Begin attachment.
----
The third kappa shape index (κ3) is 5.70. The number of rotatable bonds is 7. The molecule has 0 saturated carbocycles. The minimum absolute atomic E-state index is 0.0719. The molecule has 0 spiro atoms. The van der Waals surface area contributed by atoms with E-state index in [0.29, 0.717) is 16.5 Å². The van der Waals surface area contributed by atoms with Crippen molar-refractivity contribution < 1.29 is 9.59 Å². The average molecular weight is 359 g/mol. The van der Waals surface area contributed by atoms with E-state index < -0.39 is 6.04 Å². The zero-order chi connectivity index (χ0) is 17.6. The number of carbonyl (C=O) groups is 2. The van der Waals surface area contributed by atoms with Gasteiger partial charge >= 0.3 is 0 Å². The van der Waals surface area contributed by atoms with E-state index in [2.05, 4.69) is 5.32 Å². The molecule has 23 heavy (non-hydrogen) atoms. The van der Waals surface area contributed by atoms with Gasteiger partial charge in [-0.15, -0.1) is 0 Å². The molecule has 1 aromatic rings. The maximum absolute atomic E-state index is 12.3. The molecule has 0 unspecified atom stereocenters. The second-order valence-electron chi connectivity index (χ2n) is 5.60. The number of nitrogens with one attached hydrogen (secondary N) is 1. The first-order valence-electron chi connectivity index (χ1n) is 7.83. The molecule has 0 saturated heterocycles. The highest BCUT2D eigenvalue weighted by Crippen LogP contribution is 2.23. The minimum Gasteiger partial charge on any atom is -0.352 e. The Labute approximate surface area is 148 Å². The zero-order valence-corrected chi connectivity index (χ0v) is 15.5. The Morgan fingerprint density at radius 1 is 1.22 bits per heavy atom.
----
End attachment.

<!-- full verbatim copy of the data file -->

The third kappa shape index (κ3) is 5.70. The number of rotatable bonds is 7. The molecule has 0 saturated carbocycles. The minimum absolute atomic E-state index is 0.0719. The molecule has 0 spiro atoms. The van der Waals surface area contributed by atoms with E-state index in [0.29, 0.717) is 16.5 Å². The van der Waals surface area contributed by atoms with Crippen molar-refractivity contribution < 1.29 is 9.59 Å². The average molecular weight is 359 g/mol. The van der Waals surface area contributed by atoms with E-state index < -0.39 is 6.04 Å². The zero-order chi connectivity index (χ0) is 17.6. The number of carbonyl (C=O) groups is 2. The van der Waals surface area contributed by atoms with Gasteiger partial charge >= 0.3 is 0 Å². The van der Waals surface area contributed by atoms with E-state index in [2.05, 4.69) is 5.32 Å². The molecule has 23 heavy (non-hydrogen) atoms. The van der Waals surface area contributed by atoms with Gasteiger partial charge in [-0.15, -0.1) is 0 Å². The molecule has 1 aromatic rings. The maximum absolute atomic E-state index is 12.3. The molecule has 0 unspecified atom stereocenters. The second-order valence-electron chi connectivity index (χ2n) is 5.60. The number of nitrogens with one attached hydrogen (secondary N) is 1. The first-order valence-electron chi connectivity index (χ1n) is 7.83. The molecule has 0 saturated heterocycles. The highest BCUT2D eigenvalue weighted by Crippen LogP contribution is 2.23. The minimum Gasteiger partial charge on any atom is -0.352 e. The Labute approximate surface area is 148 Å². The zero-order valence-corrected chi connectivity index (χ0v) is 15.5. The Morgan fingerprint density at radius 1 is 1.22 bits per heavy atom.